Cleaning data is an important step in cleaning up erroneous or duplicate data. Data visualization then makes it possible data engineers and data scientists to get the big picture of data. Data visualizations are especially useful when using real-time data.
Steps to perform data quality assessments
Data quality assessments have their own specific processes and standards that must be followed for a DQA to be effective. Here are some of the most important data quality management steps for a DQA:
- Data profiling: A scan to identify data and any critical issues.
- Data cleaning: Measures taken to correct errors in data and processes.
- Data Validation: Data is double checked for standard and format.
- Data Mapping: Data that is connected is mapped.
- Data integration: Databases and subdata are unified and integrated into one system for analysis.
- Data visualization: Charts, graphs, and single-source-of-truth dashboards are created for accessibility and visualization benefits.
In addition to the processes mentioned above, which are similar to those used in data quality management frameworks, organizations often follow step-by-step checklists to ensure that their DQAs meet the standards of specific organizations such as USAID and EPA.
TO SEE: Best data observation tools for your business (TechRepublic)
These comprehensive checklists cover data observability and other data-related factors. Accel data provides extremely useful data checklists and data pipelines for organizations looking to strengthen their DQAs.
- Data Detection: Develop a unified inventory of data assets across all environments. Inventories must be searchable and accessible.
- Data quality rules: Use AI/ML-driven recommendations to improve data quality and reliability.
- Data reconciliation rules: Check your data to make sure it looks correct and complies with your data reconciliation policy.
- Data drift detection: Continuously monitor for any content changes that indicate how much data is floating and impacting your AI/ML workloads.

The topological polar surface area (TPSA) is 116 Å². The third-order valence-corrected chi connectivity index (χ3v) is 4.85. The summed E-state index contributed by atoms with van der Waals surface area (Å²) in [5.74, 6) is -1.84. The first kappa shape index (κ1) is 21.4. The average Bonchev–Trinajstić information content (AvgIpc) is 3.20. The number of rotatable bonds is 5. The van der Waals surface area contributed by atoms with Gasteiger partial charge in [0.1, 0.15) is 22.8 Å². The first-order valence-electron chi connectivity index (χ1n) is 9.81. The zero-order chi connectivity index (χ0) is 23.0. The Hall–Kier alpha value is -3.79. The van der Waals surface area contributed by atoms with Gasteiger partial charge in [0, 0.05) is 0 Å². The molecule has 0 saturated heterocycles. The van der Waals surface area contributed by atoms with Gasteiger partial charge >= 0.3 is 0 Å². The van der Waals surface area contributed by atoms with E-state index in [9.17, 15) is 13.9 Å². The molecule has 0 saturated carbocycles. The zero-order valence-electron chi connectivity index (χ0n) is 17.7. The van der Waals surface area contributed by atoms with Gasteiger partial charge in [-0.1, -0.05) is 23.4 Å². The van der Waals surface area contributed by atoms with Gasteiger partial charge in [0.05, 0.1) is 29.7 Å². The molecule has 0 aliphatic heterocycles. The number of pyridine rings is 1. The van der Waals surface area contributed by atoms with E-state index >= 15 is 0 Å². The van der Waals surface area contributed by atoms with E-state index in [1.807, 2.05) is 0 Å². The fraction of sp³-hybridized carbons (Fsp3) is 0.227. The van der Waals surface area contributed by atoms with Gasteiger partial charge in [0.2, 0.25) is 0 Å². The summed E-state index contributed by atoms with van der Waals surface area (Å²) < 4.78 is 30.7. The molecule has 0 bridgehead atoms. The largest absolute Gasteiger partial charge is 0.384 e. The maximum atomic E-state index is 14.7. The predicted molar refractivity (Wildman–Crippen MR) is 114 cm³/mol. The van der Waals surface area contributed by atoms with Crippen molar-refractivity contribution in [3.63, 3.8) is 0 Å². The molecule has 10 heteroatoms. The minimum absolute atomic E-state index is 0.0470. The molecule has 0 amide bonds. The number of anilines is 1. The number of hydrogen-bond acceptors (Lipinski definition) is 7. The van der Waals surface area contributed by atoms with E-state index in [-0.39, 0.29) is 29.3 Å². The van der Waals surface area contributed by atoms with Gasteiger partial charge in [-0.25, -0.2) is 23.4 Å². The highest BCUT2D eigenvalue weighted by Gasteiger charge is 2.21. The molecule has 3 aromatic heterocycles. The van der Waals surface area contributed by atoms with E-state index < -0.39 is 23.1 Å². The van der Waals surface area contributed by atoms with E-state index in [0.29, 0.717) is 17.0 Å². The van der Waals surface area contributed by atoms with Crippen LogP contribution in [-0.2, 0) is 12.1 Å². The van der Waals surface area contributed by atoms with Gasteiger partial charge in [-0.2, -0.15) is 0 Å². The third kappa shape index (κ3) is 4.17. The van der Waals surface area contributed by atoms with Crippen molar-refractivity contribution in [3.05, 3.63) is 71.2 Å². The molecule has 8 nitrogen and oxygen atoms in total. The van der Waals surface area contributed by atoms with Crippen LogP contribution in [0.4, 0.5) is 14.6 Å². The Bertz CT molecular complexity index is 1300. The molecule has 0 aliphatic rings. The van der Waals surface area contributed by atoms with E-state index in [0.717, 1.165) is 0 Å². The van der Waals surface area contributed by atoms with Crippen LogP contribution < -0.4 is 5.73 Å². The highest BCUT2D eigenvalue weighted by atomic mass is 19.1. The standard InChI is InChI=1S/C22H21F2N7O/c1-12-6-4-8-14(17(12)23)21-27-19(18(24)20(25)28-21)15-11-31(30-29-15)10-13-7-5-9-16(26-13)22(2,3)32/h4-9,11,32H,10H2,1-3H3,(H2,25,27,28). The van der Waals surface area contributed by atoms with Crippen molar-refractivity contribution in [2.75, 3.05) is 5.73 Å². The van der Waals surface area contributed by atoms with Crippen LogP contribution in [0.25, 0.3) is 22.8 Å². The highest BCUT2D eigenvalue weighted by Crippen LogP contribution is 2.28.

- Schedule drift detection: Look for structural changes to schemas and tables that could harm pipelines or downstream applications.
Data Pipeline Checklist
- End-to-end visibility: Track data flow and accumulated costs as data moves through different systems.
- Performance analyses: Optimize data pipeline performance based on historical data, current bottlenecks, and processing issues.
- Pipeline monitoring: See how data transactions and other events take place in SLAs/SLOs, data schemas, and distributions.
- Cost-benefit analysis: Consider the costs and ROI associated with scaling your data quality efforts over time.
- ETL integration: Invest in ETL integrations to reduce complexity and unnecessary tactical work for trained data professionals.
- Integration API: Integrate existing infrastructure, datasets and data processes via API connectors.
While data quality management frameworks and data quality assessments share many common elements, DQAs are considered more concrete evidence of data quality performance. DQAs are also often required to do business with specific organizations.
TO SEE: Electronic Data Deletion Policy (Tech Republic Premium)
If your organization needs to create a DQA, experts recommend that you adhere to the processes and guidelines established by the party that requires it. While each authority or organization may have different specificities – for example, clinical trial-related DQAs must comply with health data regulations – the general processes are the same for all DQAs.